What’s the best thing about being an artist?
What are some of the worst things about being a writer?
These are questions that artist wife and writer girlfriend Rachel Piven has wrestled with.
The couple have written several novels, including their first collaboration with novelist David Foster Wallace, The Pale King, as well as their first novel, The Way of the Artist, about the birth of the modern artist.
In the months following The Way Of The Artist, the couple started working on another novel, called The Unfinished Man.
The book, which came out this year, will be set in New York City during the 1950s and 1960s.
Piven is a writer’s wife, and the two have been married since 2010.
We spoke with Piven about her time as a writer, why her husband is the most terrible writer she has ever met, and why, while the couple is both great at their jobs, it’s harder for a writer to have a happy marriage.
How did you get to be the wife of David Foster, the author of The Pale Man?
The Pale Men was written in 1975, the same year David was born.
I went to New York to write it, and I’d never met him.
I’d been to New Hampshire to write a book of poems.
I was very excited.
But the next day, he called me to tell me, “I need to tell you something.”
He said, “You need to meet David Foster.
You’re going to be my wife for six months.
I’m going to try and find a place for you in New England.
He says, “No, I want you to write this.”
I said, Well, if he doesn’t, I can’t go.
He said no, but I knew that I couldn’t do it.
So I went down to New Jersey.
He called me up and said, David, you’re going into the world of writing for the first time.
So we’re going on the road.
He was there.
He came to New England, he met me, and we had our first child together.
We went to dinner and we talked for hours about everything.
We got married in a small hotel room.
I had a little cup of coffee, and he came over and he was like, “Oh, my God, this is amazing.
I thought we were going to have this.
I didn’t realize we were having this, and then I had this.
“So I said to him, “Well, you know, if you don’t want to be a writer anymore, then why are you still writing?
“He said he was going to do it for the money.
So, we started writing a lot.
We did a few novels together.
He got a job in a magazine and he started writing for it.
And we were just writing about it all.
I said the next year, I was going in for surgery, and it was in the next month that we were married.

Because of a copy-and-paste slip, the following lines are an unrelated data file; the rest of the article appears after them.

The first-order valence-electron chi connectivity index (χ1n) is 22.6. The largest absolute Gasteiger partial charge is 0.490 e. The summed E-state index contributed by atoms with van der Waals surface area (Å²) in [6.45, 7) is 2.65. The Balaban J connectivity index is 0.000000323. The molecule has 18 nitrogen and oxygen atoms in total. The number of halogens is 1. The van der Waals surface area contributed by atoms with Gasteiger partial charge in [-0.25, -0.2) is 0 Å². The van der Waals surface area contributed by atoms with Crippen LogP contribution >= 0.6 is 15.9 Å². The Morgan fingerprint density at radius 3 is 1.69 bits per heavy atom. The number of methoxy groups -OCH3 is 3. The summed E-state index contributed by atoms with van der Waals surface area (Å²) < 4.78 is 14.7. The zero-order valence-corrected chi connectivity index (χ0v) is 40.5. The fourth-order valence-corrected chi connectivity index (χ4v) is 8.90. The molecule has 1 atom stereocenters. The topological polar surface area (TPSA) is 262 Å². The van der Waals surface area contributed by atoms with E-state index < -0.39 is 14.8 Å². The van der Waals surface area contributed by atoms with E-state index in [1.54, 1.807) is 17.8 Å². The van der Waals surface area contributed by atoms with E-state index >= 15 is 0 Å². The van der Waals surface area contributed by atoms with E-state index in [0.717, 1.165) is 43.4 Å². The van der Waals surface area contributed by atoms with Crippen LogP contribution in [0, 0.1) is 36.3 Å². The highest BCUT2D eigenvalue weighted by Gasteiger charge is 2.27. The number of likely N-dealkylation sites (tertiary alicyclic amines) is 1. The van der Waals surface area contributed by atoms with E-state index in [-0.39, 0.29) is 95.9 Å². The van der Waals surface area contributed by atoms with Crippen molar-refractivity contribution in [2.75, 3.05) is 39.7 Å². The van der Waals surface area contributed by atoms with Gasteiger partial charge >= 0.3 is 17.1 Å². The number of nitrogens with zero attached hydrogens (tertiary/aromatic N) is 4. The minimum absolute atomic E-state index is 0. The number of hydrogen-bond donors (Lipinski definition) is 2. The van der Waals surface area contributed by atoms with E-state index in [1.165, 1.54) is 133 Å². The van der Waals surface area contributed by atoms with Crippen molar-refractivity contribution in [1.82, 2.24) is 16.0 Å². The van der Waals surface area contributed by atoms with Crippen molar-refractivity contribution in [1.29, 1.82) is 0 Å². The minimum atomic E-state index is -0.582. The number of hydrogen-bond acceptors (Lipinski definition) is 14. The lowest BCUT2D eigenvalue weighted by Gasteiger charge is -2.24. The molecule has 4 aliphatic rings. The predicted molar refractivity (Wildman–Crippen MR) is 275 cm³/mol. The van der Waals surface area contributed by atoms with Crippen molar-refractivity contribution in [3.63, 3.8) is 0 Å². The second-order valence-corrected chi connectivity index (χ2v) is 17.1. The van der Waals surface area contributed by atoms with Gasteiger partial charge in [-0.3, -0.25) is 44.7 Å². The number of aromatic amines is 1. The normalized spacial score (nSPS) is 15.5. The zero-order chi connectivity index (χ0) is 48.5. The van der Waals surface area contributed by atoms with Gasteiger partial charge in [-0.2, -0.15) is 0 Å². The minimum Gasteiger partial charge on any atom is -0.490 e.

It was in that year, that the book was finished, and David asked me, Are you going to take a job?
I said yes, because I was getting paid.
And I started writing fiction.
I wrote The Unwritten Man.
I knew David was writing for a magazine.
And then we got married.
The Unbroken Man came out last year, and this year it came out in paperback.
And it’s a wonderful book, and one of the reasons it’s so good is because the couple has a great time writing it.
The novel is very funny, and funny, you get a lot of jokes in there, because it’s about a couple of people who are really together.
It’s about their relationship, and there’s lots of laughter.
The problem is that it’s not true love, it doesn’t really work for the characters.
So it’s very much a comedy, but it’s also very true.
What about the wife, Rachel?
Well, she has no personality.
She’s the opposite of that.
She has this beautiful face, and she’s very beautiful, but she has an enormous personality.
I’ve never had any problem writing a wife, because she’s so easy to work with.
She can be funny.
She likes to be funny, so I can write jokes.
I can be dark.
I get it.
I just do it because I like writing and it’s funny.
I don’t know why they’ve had such difficulty finding someone who is the opposite to what I am.
Rachel has been great.
I think she was like the second coming of the Beatles, in terms of her talent and her brilliance.
I always loved her as a husband.
When I was in grad school, I’d talk to her about a book that she’d been writing and she’d say, “Rachel, I’ve got to go get a haircut.”
She’d have her hair cut.
I would just stand there.
I wouldn’t say, You know, Rachel, I